There are many different techniques to close the distance, be it through Engage and Heat Dash. It’s no wonder why the stages are far larger than they were in previous games. Many fans assumed the colosseum was an “infinite stage,” however there’s a wall that the player reaches eventually. With so many offensive-based techs, the stages needed to grow at least triple in size, or else both fighters would be hitting many walls in a single confrontation.
Another thing to note about the Heat Engagers is that each character has five moves and these are the attacks that players should learn to “build around” when it comes to learning a new character. The director compared it to having inserts in the arcade machine. Tiny slips of paper that let players know the “signature moves” of each character for first-timers to quickly become adjusted to the ebb and flow of combat. Tekken is one of the most difficult fighting games to master and learning a new character is like learning a new game altogether. It’s mentioned that with these new Heat Engagers, these “important” moves are brought to light as well as how a character is meant to be played.
The problem with this is that it’s all wishful thinking. This was the intention of the Power Crush moves in Tekken 7, although some moves gave a very little reward for absorbing an attack. Hopefully, the “five Heat Engage moves” for each character are their best moves, otherwise, it wouldn’t make sense for them to be the highlight for each new fighter. I also strongly feel that Tekken needs an in-game tutorial for newer players to understand mechanics that they would be at a disadvantage if they don’t know them. Tekken 8 on other accounts is heading in an interesting yet positive direction with a new emphasis on aggression.
Tekken was always a physical game, but it was never a game that encouraged a bulldog-like offense. Certain characters steamrolled over others who were more defensive by nature and it seems this new Heat and Health Recovery system would help those characters go on the offensive. The next character reveal Tekken 8 needs is a character that most people play passively, like Asuka, Eddy, and Xiaoyu.
These characters are advantageous when their opponents overextend instead of taking the initiative themselves. If those characters can play offense in Tekken 8 just as well as they can go on the defensive, then it would feel like Dead Or Alive where even a fortress can fight back under the right circumstances. As a fan of the fast-paced frantic gameplay Team Ninja is known for, it’s exciting to see Tekken 8 push this aggressive mind state.
At the end of the showcase, a new character was revealed in typical Bandai Namco fashion, complete with an updated “Bandai Namco” Tekken logo sequence. Kazuya and Jin are now fully clothed in their new gear along with the updated Bandai Namco logo which I am still not a fan of. A character that does have many fans, Nina Williams was revealed as the second woman fighter in Tekken 8. Sporting a new look amidst her 1970s spy film-centered wardrobe, the Tekken veteran Nina returns, this time with two “Ninas,” turning her opponents into target practice.
Another topic of debate is the usage of weapons—Jack has his giant pile bunker, Law has a pair of nunchaku, and Nina has two handguns. Tekken using weapons is nothing new as Yoshimitsu and Kunimitsu were two of the first in the series to utilize swords and daggers in their game plan. If you consider “poison mist” a weapon, then Armor King and Nina were also staples of using weapons as well. Tekken 7 has arguably the most fighters with a weapon, including the aforementioned four, Master Raven with her sword, Leroy with his “once per match” cane, and Noctis with everything he has.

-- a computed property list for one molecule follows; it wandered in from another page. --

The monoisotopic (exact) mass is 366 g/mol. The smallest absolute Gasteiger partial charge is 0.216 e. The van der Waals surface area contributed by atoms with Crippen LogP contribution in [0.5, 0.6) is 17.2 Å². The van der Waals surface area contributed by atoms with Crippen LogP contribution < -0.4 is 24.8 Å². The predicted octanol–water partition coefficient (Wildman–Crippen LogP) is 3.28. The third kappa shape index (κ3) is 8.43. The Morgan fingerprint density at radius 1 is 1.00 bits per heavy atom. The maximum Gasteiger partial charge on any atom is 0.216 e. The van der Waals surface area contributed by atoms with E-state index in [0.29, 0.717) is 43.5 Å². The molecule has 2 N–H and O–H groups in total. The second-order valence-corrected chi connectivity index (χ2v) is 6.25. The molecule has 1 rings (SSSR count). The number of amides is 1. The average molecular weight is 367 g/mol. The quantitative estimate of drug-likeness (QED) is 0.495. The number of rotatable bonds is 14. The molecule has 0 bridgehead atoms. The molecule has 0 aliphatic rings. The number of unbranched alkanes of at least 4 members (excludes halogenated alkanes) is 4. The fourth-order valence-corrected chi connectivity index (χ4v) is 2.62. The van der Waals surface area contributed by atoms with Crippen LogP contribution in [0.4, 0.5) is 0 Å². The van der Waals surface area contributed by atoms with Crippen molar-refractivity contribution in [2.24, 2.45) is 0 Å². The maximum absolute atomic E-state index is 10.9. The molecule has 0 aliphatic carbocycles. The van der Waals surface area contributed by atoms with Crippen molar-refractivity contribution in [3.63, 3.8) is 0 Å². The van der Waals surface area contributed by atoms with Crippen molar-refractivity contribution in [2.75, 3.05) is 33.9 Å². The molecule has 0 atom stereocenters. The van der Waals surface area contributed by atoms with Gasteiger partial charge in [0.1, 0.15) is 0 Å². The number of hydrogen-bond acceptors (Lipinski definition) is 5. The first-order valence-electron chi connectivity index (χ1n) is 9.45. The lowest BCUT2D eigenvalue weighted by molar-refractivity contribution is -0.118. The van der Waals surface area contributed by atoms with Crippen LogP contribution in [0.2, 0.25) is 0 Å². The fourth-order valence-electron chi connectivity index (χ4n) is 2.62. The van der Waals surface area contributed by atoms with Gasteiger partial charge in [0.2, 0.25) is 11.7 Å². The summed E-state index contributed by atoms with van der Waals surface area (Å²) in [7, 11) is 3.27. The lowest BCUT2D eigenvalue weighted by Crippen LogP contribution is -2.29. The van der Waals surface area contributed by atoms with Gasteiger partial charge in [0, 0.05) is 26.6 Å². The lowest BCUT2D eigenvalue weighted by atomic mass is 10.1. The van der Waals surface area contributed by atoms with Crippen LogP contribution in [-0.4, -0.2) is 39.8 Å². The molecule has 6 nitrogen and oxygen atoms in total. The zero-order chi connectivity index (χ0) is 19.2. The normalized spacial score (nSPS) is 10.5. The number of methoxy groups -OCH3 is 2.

Weapons always existed in Tekken but it’s the first time it has been incorporated into a larger part of the cast. Law using nunchucks isn’t weird as it’s not only a part of his characterization, but he’s also not the first to do this. Liu Kang in the newest Mortal Kombat titles uses nunchaku in his special moves as a homage to the “3D Era” of Mortal Kombat. Nina using a pair of handguns is on brand for her as the series’s assassin for almost thirty years and it’s obvious these are non-lethal bullets. Then again, this is the same franchise where Heihachi literally caught a bullet between his teeth in Tekken 6 so who knows?
The point being—Weapons in Tekken 8 makes the game modernized as many martial arts based games incorporate weapons in a natural way. I’m certain that players could duck Nina’s guns as she would have a visual tell where she will brandish them. Maybe the bullets only travel a certain distance or are only active on hit. It’s too early to tell with screenshots and a trailer. With the emphasis on aggression, even Power Crush moves are changed as they can be used in-between strings and interrupt an opponent’s blind offense.
Another reveal is that there’s one more year of the Tekken World Tour, this time for 2023. It’ll be all offline events, following the controversy surrounding the various online regional finals, and the rest of Tekken 7’s development will be outsourced. Arika, best known for the Street Fighter EX, Fighting Layer, and Fighting EX Layer series, will handle Tekken 7 and Tekken 8’s infrastructure. The developer was also known for their rollback netcode for Fighting EX Layer as it was largely a 3D game, so it’ll be interesting to see how the netcode is implemented by an outside development team.
Lastly, a closed alpha test is planned for the public, with top priority given to players who attend EVO Japan this year. This also means that there will be several opportunities to try out Tekken 8, with venues such as EVO and Combo Breaker coming to mind. With a better understanding of Tekken 8’s gameplay during the demonstration, there’s now the anticipation of the more “hands-on” approach. Hopefully, a wider audience may be given a chance to try out Tekken 8 soon, but until then, stay tuned for more up-to-date Tekken 8 coverage!